The Phone You're Paying For But Not Getting
T-Mobile's $10 discount isn't quite enough
Your first subsidy with a new carrier can be as high as $400 for some of the very popular high-end phones. That works out to about $20/month.
But your "upgrade" discount is usually only about $200-250, which is about $10/month.
So T-Mobile's option only relieves us of the subsidy scam if we are planning on staying with the same carrier (for whatever reason) by switching to the non-subsidized plan for a renewal, AND if we took advantage of the $400 discount for the first phone.
If you truly want to not waste money, you have to switch carriers every 2 years to get $400 back from the $20/month you put in. Otherwise you are only getting back half of it (either via a $10/month discount, or a $200 discount on a phone).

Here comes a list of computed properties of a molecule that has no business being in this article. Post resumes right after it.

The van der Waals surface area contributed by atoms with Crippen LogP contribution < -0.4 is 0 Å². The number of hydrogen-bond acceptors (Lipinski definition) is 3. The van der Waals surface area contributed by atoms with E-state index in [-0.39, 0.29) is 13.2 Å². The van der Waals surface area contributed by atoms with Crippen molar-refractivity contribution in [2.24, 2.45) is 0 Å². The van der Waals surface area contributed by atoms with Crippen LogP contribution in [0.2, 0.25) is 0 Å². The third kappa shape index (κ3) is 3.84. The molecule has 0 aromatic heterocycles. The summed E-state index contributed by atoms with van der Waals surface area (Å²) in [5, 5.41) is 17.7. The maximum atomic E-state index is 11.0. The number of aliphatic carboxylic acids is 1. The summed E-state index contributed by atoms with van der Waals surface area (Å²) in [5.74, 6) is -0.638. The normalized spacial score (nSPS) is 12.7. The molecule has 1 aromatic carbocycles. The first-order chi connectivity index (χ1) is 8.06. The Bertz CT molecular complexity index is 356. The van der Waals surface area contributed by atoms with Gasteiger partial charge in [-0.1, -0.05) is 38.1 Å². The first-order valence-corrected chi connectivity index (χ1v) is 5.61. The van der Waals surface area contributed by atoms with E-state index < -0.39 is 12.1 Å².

But then we don't know for certain if that $400 is actually covered by the 2-year contract. There were some claims (without hard data being available) that AT&T for example was actually losing some money on those big iPhone discounts (which are higher than typical subsidies in the past, often around $300).
Of course we shouldn't have to wonder about any of this because our expenses should not be hidden from us by the bundling of service and hardware.
- Re: T-Mobile's $10 discount isn't quite enough by usconcepts
- Re: T-Mobile's $10 discount isn't quite enough by adam2106